So you’re heading to a new city. Maybe it’s for a new job, or a relationship, or to be closer to (or further from) family. Whatever the reason, if you’ve lived in your current home for a while, you’ve put down roots. You’ve got friends. Memories. Routines. Favorite haunts. Favorite smells. All the little things that make a place a home. They can feel like a form of gravity, pulling you back even when you’re ready to leave. That’s normal. Here are a few tips to help make the transition a little easier for you.
Make your memories real
It’s nice to have something with you that reminds you of the places you’ve been. So, make a memory stone. Grab a camera and document all of your favorite places, collecting photos and smiles and memories along the way. Collect a few souvenirs you can only find in that city. The point is, photos, movies, recordings, and physical objects can trigger and help preserve memories. Don’t overdo it, of course – you’re not trying to preserve your live in amber here. But in your new home, when you have your morning coffee in a mug from that little coffee shop next to your old place, you’ll be reminded of all the good times you had there.
We live in the most interconnected time in human history. Odds are, you know someone (or someone that knows someone) in the city you’re moving to. Especially if you’re Kevin Bacon. Not Kevin Bacon? Ok, what about professional organizations or community service groups you’ve participated in? If they have a local chapter in your new city, that’s a great way to meet new people with similar interests. If you play music, hit the local guitar shop. Like to cook (or eat)? Take a cooking class. Do a little research before your move, and make a list of places and organizations you want to check out.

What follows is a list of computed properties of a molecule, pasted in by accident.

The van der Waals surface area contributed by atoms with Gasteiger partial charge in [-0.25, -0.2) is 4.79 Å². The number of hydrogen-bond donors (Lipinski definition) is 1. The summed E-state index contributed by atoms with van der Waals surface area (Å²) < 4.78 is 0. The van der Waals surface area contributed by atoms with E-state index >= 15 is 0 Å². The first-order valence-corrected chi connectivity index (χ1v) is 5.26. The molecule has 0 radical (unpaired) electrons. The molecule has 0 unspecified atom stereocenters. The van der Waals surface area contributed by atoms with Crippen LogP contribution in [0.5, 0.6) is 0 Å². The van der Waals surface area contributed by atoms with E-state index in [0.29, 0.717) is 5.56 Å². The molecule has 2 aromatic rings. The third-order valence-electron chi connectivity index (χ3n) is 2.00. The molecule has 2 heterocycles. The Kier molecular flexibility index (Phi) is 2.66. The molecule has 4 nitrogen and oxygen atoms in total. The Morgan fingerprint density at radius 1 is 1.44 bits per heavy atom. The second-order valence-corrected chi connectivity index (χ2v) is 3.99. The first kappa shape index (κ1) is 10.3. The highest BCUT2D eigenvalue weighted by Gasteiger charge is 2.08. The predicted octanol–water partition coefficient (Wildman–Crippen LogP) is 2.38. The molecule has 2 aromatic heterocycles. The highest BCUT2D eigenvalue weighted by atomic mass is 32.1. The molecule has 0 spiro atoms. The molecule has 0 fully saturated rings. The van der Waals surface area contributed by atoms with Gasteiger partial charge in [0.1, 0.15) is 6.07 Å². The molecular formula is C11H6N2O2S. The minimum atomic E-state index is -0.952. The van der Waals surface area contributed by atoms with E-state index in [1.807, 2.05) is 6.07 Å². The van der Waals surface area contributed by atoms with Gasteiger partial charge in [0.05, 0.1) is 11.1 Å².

Embrace the new
Moving can be a time of reinvention. It’s a refreshing opportunity to see, do, and even be something new. So get out there and explore all the things that fell outside your routine in your previous locale. Pick up a new hobby. Try hiking if you’ve never done it. Sample local cuisine that you might not have ever tried before. Grab your calendar and a local paper and check out the events section. Find at least one new thing to do each week.
Put down roots
To make your new city and new place to feel like home, treat it like home. Don’t leave half your things in boxes for, oh, two years. Get stuff up on your walls. Buy new furniture if you need it. Invest in your new home and make it yours. It’s like any relationship. You have to commit to make it work. As you explore your neighborhood, you’ll naturally begin finding people and places you like. Embrace that process. These new people and places will begin to fill in your days and make this unfamiliar place suddenly feel familiar.
By following a few of these steps, you’ll be on your way to turning your new place into your new home. Soon, it’ll feel just right. While Moveline can’t help you with your scrapbooking or networking, we can help you make all the right decisions when planning your move. Don’t go it alone -- give us a shout!